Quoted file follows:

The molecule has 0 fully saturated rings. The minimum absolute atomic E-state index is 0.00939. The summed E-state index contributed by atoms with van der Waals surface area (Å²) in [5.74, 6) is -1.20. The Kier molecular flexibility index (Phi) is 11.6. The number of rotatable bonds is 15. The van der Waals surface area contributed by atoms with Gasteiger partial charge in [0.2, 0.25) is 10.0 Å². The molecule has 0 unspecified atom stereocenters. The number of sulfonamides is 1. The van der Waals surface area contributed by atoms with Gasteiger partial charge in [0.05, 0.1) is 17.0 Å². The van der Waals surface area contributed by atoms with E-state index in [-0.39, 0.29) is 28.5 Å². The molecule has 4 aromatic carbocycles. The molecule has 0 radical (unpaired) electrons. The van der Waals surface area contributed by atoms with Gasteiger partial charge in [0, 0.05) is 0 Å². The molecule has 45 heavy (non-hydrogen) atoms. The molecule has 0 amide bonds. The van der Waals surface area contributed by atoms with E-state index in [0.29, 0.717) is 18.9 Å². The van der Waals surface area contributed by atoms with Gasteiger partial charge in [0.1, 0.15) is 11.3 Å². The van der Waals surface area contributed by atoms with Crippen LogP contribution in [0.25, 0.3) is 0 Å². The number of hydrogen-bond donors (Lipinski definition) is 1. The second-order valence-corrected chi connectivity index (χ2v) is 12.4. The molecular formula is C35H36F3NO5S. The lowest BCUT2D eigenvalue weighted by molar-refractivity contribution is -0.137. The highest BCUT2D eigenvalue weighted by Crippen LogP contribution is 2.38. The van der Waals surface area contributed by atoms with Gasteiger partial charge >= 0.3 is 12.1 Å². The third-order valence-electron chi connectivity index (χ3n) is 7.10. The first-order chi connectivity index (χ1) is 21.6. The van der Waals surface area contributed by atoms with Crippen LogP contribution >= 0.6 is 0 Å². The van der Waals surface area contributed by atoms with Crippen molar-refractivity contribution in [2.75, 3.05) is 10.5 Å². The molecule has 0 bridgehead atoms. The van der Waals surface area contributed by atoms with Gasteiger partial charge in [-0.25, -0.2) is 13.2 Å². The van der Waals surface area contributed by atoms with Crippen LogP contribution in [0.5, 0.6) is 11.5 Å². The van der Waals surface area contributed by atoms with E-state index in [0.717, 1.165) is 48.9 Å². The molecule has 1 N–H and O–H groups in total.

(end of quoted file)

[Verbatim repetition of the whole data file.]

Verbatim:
The molecule has 0 fully saturated rings. The minimum absolute atomic E-state index is 0.00939. The summed E-state index contributed by atoms with van der Waals surface area (Å²) in [5.74, 6) is -1.20. The Kier molecular flexibility index (Phi) is 11.6. The number of rotatable bonds is 15. The van der Waals surface area contributed by atoms with Gasteiger partial charge in [0.2, 0.25) is 10.0 Å². The molecule has 0 unspecified atom stereocenters. The number of sulfonamides is 1. The van der Waals surface area contributed by atoms with Gasteiger partial charge in [0.05, 0.1) is 17.0 Å². The van der Waals surface area contributed by atoms with E-state index in [-0.39, 0.29) is 28.5 Å². The molecule has 4 aromatic carbocycles. The molecule has 0 radical (unpaired) electrons. The van der Waals surface area contributed by atoms with Gasteiger partial charge in [0, 0.05) is 0 Å². The molecule has 45 heavy (non-hydrogen) atoms. The molecule has 0 amide bonds. The van der Waals surface area contributed by atoms with E-state index in [0.29, 0.717) is 18.9 Å². The van der Waals surface area contributed by atoms with Gasteiger partial charge in [0.1, 0.15) is 11.3 Å². The van der Waals surface area contributed by atoms with Crippen LogP contribution in [0.25, 0.3) is 0 Å². The number of hydrogen-bond donors (Lipinski definition) is 1. The second-order valence-corrected chi connectivity index (χ2v) is 12.4. The molecular formula is C35H36F3NO5S. The lowest BCUT2D eigenvalue weighted by molar-refractivity contribution is -0.137. The highest BCUT2D eigenvalue weighted by Crippen LogP contribution is 2.38. The van der Waals surface area contributed by atoms with Gasteiger partial charge >= 0.3 is 12.1 Å². The third-order valence-electron chi connectivity index (χ3n) is 7.10. The first-order chi connectivity index (χ1) is 21.6. The van der Waals surface area contributed by atoms with Crippen LogP contribution >= 0.6 is 0 Å². The van der Waals surface area contributed by atoms with Crippen molar-refractivity contribution in [2.75, 3.05) is 10.5 Å². The molecule has 0 bridgehead atoms. The van der Waals surface area contributed by atoms with Gasteiger partial charge in [-0.25, -0.2) is 13.2 Å². The van der Waals surface area contributed by atoms with Crippen LogP contribution in [0.5, 0.6) is 11.5 Å². The van der Waals surface area contributed by atoms with E-state index in [0.717, 1.165) is 48.9 Å². The molecule has 1 N–H and O–H groups in total.